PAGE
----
The major equity indexes were slightly higher on Friday, lifted by high-dividend-paying stocks, after Federal Reserve Chair Janet Yellen stayed silent on monetary policy in a much-anticipated speech.

Interest-rate sensitive sectors such as telecommunications rose 0.8 percent, and utilities were up 0.3 percent, as Yellen’s speech did not comment on the path of interest rate hikes for the central bank, which sent U.S. Treasury yields lower.

Yellen’s speech at the annual meeting of central bankers in Jackson Hole focused on financial stability while giving no hint on monetary policy, leaving the prospect of more interest rate hikes up in the air.

She said the reforms put in place after the 2007-2009 financial crisis have strengthened the financial system, without impeding economic growth.

Meanwhile, a speech by European Central Bank chief Mario Draghi gave little guidance on tapering the bank’s bond holdings and heralded globalization over protectionism.

For the week, the Dow Jones Industrial Average rose 0.65 percent, the S&P 500 was up 0.72 percent and the Nasdaq gained 0.79 percent. The weekly gains for equities snapped a two-week skid of declines for the Dow and S&P 500 and a four-week drop for the Nasdaq.

The equity markets got off to a strong start after President Donald Trump’s chief economic adviser Gary Cohn said the White House would turn its attention to the long-awaited tax reform agenda next week.

Treasury Secretary Steven Mnuchin said the debt ceiling, a hurdle to be crossed before any tax reform can take place, will be raised in September and that after talks with congressional leaders from both parties everyone is “on the same page.”

Broadcom’s shares were down 3.7 percent after its quarterly earnings report weighed the most on the S&P 500 technology index as well as the Nasdaq and S&P.

Energy shares, up 0.52 percent, also advanced on a climb in oil prices as major Hurricane Harvey drew closer to the Texas Gulf Coast.

Shares of Autodesk chalked up a gain of 3.9 percent after the software maker raised its forecast.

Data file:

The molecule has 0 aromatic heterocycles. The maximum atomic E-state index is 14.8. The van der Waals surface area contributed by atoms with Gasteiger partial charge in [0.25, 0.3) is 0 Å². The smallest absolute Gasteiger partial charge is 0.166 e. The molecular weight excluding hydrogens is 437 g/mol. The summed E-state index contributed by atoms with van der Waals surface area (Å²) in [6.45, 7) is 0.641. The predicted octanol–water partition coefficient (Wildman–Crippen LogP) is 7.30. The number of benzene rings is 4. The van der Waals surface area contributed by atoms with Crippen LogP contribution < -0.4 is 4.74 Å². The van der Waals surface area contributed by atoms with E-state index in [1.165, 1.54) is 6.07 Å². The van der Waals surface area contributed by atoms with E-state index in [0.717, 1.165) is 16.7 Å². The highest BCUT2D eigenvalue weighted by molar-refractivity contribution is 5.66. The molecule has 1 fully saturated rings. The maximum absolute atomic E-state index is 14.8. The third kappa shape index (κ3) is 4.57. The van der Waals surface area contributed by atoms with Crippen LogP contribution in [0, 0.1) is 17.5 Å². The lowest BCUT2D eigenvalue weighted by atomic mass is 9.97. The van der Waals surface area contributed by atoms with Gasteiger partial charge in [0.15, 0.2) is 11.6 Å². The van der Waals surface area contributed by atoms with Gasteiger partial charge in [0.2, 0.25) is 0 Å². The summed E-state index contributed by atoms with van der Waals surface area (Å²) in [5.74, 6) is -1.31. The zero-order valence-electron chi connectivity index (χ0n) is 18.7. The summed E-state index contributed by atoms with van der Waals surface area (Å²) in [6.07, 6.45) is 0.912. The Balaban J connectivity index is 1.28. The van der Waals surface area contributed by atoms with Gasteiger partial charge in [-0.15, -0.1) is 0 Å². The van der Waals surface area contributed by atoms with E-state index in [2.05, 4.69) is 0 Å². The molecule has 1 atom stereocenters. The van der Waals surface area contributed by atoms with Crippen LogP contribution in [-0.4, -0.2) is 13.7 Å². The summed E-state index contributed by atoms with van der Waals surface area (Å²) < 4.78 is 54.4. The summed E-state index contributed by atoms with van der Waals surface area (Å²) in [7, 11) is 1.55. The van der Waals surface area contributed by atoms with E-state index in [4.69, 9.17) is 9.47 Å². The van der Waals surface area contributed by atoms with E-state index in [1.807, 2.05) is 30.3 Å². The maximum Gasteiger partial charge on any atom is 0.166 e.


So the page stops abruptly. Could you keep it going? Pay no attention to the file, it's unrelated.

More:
Approximately 4.81 billion shares changed hands on the major domestic equity exchanges, a number that was well below the 6.02 billion share daily average over the last 20 trading sessions.

Yellen Makes Her Position Clear

Janet Yellen made it clear that if President Trump re-nominates her as Federal Reserve chair she will not turn her back on the many financial reforms that Republicans want to roll back. Her speech to the world’s top central bankers in Jackson Hole, Wyoming, comes at a time when the chaos at the White House may make it more likely that she would be appointed to serve another four years to head the U.S. central bank.

Yellen, whose term ends in February, warned that “for some” memories of the 2007-2009 financial crisis may be fading, and she said that only “modest” adjustments could be made to regulations meant to protect the economy from runs on banks and other financial panics.

President Trump and congressional Republicans say many of the Obama-era rules go too far in choking off credit and burdening firms with unnecessary compliance.

Yet with Trump’s regulatory, tax and infrastructure policy plans so far delayed, and the White House struggling to fill several key posts, Yellen, a Democrat, may represent the President’s best shot at ensuring stability at an institution critical to running the economy smoothly.

While Trump may disagree with Yellen’s big-government stance on regulatory policy, he is more aligned with her track record of keeping rates low to get Americans back to work. In addition, she said she was open to some of the key changes that the administration, and its nominee as Fed vice chair for regulation, Randal Quarles, want to pursue.

Along with her standing among economists and market participants, Yellen has a public lobby as well. Demonstrators here held a rally outside the conference donning wigs fashioned after Yellen’s hairstyle. The organizers, the Fed Up Coalition that has criticized the central bank’s recent interest-rate hikes, want Trump to stick with Yellen.

The Fed chair has not said explicitly whether she would be open to another term, a question that has taken on added interest following intense criticism of Trump’s response to a white supremacist rally in Charlottesville, Virginia. Yellen, 71, is Jewish, and her image was included in a Trump campaign ad shortly before the election criticized as anti-Semitic.

But Yellen may come under increased pressure from liberals to accept if nominated, as the Fed is an independent agency and is not viewed as being part of the presidential administration.

“Janet Yellen is a patriot,” said Gene Sperling, who was director of the National Economic Council under former President Barack Obama, who appointed her.

“She would feel a patriotic duty to stay on if asked, even if from a personal level she was ready for a break … she would feel an obligation to serve.”

Along with academic economists, Gary Cohn, the former Goldman Sachs president who is now Trump’s chief economic advisor, is considered a top contender for the job.

Yellen’s familiarity among investors may be welcome to a White House facing an acrimonious political battle to avoid a debt ceiling deadline next month, and still reeling from criticism over its response to Charlottesville.

Reports emerged Friday that Cohn had drafted a letter of resignation over the latter incident, but decided to stay on the job.

Trump, who praised Yellen after his election for keeping interest rates low, has said he probably won’t make the decision about the Fed chair until late in the year. That time frame has struck many Fed officials as coming late to the party given the need for Senate confirmation and the possibility of a negative market reaction.

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